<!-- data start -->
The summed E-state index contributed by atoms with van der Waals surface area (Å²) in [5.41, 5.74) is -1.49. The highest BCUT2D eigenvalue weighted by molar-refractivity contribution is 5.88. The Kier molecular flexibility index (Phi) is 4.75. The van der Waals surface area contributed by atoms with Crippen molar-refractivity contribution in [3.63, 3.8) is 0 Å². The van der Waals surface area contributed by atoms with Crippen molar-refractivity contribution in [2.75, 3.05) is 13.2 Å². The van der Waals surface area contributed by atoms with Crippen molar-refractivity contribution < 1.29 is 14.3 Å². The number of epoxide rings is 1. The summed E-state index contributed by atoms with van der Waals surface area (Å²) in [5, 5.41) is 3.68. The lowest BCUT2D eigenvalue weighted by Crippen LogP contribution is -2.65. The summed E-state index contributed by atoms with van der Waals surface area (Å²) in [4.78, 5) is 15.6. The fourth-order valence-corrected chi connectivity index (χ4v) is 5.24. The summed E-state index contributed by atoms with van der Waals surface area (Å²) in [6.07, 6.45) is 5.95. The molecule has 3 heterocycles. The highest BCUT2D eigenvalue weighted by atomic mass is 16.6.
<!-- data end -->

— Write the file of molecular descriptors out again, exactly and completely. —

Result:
The summed E-state index contributed by atoms with van der Waals surface area (Å²) in [5.41, 5.74) is -1.49. The highest BCUT2D eigenvalue weighted by molar-refractivity contribution is 5.88. The Kier molecular flexibility index (Phi) is 4.75. The van der Waals surface area contributed by atoms with Crippen molar-refractivity contribution in [3.63, 3.8) is 0 Å². The van der Waals surface area contributed by atoms with Crippen molar-refractivity contribution in [2.75, 3.05) is 13.2 Å². The van der Waals surface area contributed by atoms with Crippen molar-refractivity contribution < 1.29 is 14.3 Å². The number of epoxide rings is 1. The summed E-state index contributed by atoms with van der Waals surface area (Å²) in [5, 5.41) is 3.68. The lowest BCUT2D eigenvalue weighted by Crippen LogP contribution is -2.65. The summed E-state index contributed by atoms with van der Waals surface area (Å²) in [4.78, 5) is 15.6. The fourth-order valence-corrected chi connectivity index (χ4v) is 5.24. The summed E-state index contributed by atoms with van der Waals surface area (Å²) in [6.07, 6.45) is 5.95. The molecule has 3 heterocycles. The highest BCUT2D eigenvalue weighted by atomic mass is 16.6.